Their core problem is nothing more and nothing less than the fact that they are "business school" graduates. Because instead of running businesses in a technocratic manner with the intention of selling a good product, we instead need to train a separate class of people to do this nebulous thing called "business", which involves short-term thinking, buzzwords, and a ton of ass-kissing. And it seems that the ultimate purpose of this thing called "business" is just more "business".

      • by ebno-10db (1459097) on Thursday August 15, 2013 @12:13AM (#44571041)

        It's always a pleasure to hear from someone like you.

        Reminds me of a time when I worked for a company that said they didn't have the money for a new project. I thought, how much could the new project cost? 90% is salaries, and they're being paid regardless. I figured I didn't understand the business side well enough. Then I was traveling with the manager of the facility I worked at (who was quite successful in that position). Out of the blue, and without prompting, he said exactly what I'd been thinking. From then on I realized that an awful lot of what seem like idiotic business decisions really are idiotic, and they come from people who don't think clearly. In that case they were wrapped up in an accountant's version of what the project would cost, without realizing they were paying most of the cost anyway!

        • by scamper_22 (1073470) on Thursday August 15, 2013 @11:45AM (#44574273)

          I can't help but laugh at this.

          My wife is an accountant and boy does she like to argue about these things. We live in the city and often take the subway, especially on weekends. One day, I mentioned that they should try and do something to get people who would otherwise drive to take the subway. For a network system, once it is up and running, the cost of adding people on it is 0.

          The subway is going to run every 5 minutes whether there are 50 or 100 people on it.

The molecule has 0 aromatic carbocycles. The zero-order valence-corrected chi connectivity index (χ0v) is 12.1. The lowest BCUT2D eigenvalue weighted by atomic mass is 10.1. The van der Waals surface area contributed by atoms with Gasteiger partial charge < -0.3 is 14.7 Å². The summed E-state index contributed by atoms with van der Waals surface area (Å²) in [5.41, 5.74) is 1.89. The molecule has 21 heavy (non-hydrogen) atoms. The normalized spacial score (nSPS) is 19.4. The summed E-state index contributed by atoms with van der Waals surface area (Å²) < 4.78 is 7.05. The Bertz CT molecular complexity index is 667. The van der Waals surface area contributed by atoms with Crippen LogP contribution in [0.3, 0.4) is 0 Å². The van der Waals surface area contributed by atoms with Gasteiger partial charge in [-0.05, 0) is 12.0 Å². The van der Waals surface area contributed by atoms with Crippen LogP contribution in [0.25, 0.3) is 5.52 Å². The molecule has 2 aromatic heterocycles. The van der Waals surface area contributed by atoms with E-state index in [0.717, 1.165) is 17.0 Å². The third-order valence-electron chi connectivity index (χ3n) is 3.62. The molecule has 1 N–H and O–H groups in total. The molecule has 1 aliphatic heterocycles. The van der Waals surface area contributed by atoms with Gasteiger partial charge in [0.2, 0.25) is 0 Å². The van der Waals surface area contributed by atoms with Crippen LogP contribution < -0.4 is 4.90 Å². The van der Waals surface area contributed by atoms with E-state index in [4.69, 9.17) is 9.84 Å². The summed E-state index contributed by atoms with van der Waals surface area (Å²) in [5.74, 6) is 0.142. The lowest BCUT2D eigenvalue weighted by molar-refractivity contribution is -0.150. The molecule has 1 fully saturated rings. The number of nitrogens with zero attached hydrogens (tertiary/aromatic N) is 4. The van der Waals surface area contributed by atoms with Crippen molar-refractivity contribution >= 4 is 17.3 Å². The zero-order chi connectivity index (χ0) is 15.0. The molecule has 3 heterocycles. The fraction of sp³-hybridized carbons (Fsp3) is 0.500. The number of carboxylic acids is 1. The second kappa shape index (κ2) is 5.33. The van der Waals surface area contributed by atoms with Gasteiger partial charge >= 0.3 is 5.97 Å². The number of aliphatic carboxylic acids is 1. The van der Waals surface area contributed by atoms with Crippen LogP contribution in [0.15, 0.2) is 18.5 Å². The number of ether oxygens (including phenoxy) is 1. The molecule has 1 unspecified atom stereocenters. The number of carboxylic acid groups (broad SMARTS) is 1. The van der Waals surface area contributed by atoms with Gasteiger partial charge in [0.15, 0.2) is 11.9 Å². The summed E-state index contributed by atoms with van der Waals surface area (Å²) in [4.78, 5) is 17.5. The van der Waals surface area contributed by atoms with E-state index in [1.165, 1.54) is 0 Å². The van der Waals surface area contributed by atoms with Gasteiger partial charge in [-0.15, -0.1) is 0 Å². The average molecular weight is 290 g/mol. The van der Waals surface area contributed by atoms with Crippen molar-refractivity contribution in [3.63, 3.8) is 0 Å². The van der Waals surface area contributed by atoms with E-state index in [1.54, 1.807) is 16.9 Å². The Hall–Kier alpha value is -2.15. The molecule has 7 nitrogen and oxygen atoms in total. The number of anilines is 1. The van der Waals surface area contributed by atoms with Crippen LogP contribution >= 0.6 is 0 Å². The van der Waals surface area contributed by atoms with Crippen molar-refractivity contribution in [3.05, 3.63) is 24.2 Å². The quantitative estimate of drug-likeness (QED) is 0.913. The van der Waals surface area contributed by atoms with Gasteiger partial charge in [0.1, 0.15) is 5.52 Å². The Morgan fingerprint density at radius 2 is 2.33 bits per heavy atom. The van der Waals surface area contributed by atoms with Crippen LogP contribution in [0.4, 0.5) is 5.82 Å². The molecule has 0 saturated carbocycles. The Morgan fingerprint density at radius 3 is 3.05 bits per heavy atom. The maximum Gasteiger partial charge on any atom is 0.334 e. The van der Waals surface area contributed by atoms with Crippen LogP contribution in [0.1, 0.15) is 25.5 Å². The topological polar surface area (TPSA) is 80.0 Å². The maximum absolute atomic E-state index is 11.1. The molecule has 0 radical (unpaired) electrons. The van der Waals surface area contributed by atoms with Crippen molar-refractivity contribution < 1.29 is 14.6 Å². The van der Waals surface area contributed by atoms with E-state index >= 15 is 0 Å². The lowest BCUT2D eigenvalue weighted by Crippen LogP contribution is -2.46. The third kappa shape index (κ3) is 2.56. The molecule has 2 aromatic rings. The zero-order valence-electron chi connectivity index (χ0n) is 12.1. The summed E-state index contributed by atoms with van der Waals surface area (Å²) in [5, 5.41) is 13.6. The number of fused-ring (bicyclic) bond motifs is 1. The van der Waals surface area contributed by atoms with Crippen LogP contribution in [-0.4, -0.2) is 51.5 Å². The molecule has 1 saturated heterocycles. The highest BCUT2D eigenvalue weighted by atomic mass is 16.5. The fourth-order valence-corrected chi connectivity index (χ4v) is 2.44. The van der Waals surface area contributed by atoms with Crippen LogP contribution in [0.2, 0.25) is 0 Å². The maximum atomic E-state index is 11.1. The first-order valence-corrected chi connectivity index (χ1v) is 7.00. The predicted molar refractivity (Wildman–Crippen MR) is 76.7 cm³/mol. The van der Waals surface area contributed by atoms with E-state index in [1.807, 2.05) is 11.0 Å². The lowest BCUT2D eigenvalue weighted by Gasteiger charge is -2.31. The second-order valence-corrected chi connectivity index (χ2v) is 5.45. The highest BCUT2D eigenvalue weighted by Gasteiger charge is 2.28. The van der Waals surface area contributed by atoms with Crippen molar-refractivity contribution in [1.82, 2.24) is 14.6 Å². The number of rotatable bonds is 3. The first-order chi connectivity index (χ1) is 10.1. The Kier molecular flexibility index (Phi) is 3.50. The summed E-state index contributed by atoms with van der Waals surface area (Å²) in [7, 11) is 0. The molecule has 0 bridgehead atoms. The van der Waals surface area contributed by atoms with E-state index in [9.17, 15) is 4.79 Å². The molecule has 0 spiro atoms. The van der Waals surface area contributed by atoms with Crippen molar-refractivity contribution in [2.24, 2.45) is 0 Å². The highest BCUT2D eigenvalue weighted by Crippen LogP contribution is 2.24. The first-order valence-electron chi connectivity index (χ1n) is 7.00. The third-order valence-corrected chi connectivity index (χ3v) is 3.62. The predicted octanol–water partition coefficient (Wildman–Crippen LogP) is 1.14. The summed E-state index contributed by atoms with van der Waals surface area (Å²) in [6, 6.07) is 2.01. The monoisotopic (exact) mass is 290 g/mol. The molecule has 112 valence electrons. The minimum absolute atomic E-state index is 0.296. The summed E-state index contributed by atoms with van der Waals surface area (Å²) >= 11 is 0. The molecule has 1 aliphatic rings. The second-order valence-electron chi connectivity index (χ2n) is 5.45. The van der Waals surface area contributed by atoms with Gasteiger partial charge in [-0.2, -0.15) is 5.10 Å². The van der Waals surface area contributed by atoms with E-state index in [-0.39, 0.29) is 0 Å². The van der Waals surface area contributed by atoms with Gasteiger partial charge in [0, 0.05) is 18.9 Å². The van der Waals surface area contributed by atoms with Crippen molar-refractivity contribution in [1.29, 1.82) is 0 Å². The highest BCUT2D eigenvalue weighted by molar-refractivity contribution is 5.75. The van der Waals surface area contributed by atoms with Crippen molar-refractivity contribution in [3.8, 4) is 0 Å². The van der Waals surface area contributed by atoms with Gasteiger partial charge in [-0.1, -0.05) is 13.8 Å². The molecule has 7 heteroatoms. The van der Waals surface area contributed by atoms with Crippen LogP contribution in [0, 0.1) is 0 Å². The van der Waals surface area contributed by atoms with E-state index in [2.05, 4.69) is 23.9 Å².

Man, she jumped on that statement like a pitbull. Took my by surprise, as I just said it in passing. She would not let the idea of a 0 additional cost stand.

          Acknowledged that the system still has be funded... that potentially the paying users are subsidizing others... but my only point was that if you could get someone who would have otherwise driven to take the subway which had excess capacity, the additional cost would be 0.

          She would have none of it.

          I even tried to use the internet example. Once the network is built, it doesn't matter how much people use it (except for transit charges), so pay per GB are a scam. They can control their network for congestion, but beyond that, it is just a scam. She had less trouble with this one, but still fought the idea of 0 additional cost.

          I suspect the same mentality is there for business. In reality, the company is playing employees a salary. They're going to come to work and be there. If you have excess capacity of work (to use such a term), why not use it for something productive. I guess the alternative is to get rid of the excess capacity... but if you don't plan to do that or can't do it (work can't be split up...) then make use of it for 0 additional cost.

          I'm all for knowing about cost and figures and planning...
          But it's almost like they learn a few methods and formula and then think that is all there is to business no matter how much reality differs.

          • by Reason58 (775044)
            If she refused to accept your premise, then what exactly was she saying would add to costs?